The team released a statement from its top executives, as well as Cora:
Cora also released a statement, per Bleacher Report's Scott Miller:
It first became clear Cora's job was in danger when Major League Baseball announced its punishment for the Houston Astros' sign-stealing scandal on Monday.
ESPN's Jeff Passan reported the league fined the American League West team $5 million, stripped it of its first- and second-round draft picks in 2020 and 2021, and suspended general manager Jeff Luhnow and manager AJ Hinch for one year for their roles in the electronic sign stealing the team used during its championship run in 2017.
The Astros fired both Hinch and Luhnow in the aftermath of the announcement.
The details of Houston's use of electronic sign stealing largely came to light when four people who were with the team during that championship year, including pitcher Mike Fiers, told Ken Rosenthal and Evan Drellich of The Athletic the team used a camera positioned in the outfield to help it steal signs in real-time.
Although Cora was the manager of the Red Sox when the punishments were issued, there was a clear connection. He was the bench coach of the Astros in 2017, and Passan reported his punishment was "coming" and "going to be harsh."
Gabe Lacques of USA Today noted Cora was one of 68 witnesses the league interviewed during the investigation into the Astros. Lacques also shared the portion of MLB Commissioner Rob Manfred's statement that said the following:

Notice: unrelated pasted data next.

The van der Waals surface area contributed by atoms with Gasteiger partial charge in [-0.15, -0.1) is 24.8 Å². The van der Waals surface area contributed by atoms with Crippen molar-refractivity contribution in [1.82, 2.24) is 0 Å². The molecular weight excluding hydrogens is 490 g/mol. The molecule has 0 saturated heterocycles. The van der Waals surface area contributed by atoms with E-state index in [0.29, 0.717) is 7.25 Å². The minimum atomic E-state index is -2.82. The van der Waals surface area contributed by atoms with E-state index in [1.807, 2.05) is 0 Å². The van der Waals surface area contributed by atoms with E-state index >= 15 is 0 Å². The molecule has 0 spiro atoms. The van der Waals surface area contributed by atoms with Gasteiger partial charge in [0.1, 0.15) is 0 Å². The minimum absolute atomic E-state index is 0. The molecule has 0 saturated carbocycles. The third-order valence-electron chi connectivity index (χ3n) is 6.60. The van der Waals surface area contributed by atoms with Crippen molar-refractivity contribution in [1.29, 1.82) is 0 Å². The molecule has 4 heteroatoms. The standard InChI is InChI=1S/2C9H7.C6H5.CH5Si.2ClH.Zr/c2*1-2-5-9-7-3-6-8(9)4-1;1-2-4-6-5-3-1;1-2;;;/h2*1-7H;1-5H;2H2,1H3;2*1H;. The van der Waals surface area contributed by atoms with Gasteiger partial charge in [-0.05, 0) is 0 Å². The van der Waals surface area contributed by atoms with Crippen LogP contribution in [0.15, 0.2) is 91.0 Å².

"Cora arranged for a video room technician to install a monitor displaying the center field camera feed immediately outside of the Astros' dugout ... One or more players watched the live feed of the center field camera on the monitor, and after decoding the sign, a player would bang a nearby trash can with a bat to communicate the upcoming pitch type to the batter."
Luhnow even said in his statement that "the video decoding of signs originated and was executed by lower-level employees working with the bench coach":
The Astros controversy was not the only one involving Cora.
While he found immediate success with the Red Sox and led them to 108 wins, an American League East crown and a World Series title in his first year in 2018, Rosenthal and Drellich reported that the team also used technology to help steal opponents' signs.
Boston ultimately elected to move on from the manager who was connected to two significant scandals and failed to make the playoffs during the 2019 campaign with an 84-78 record.
That 2018 Red Sox team, like the 2017 Astros, defeated the Los Angeles Dodgers in the World Series.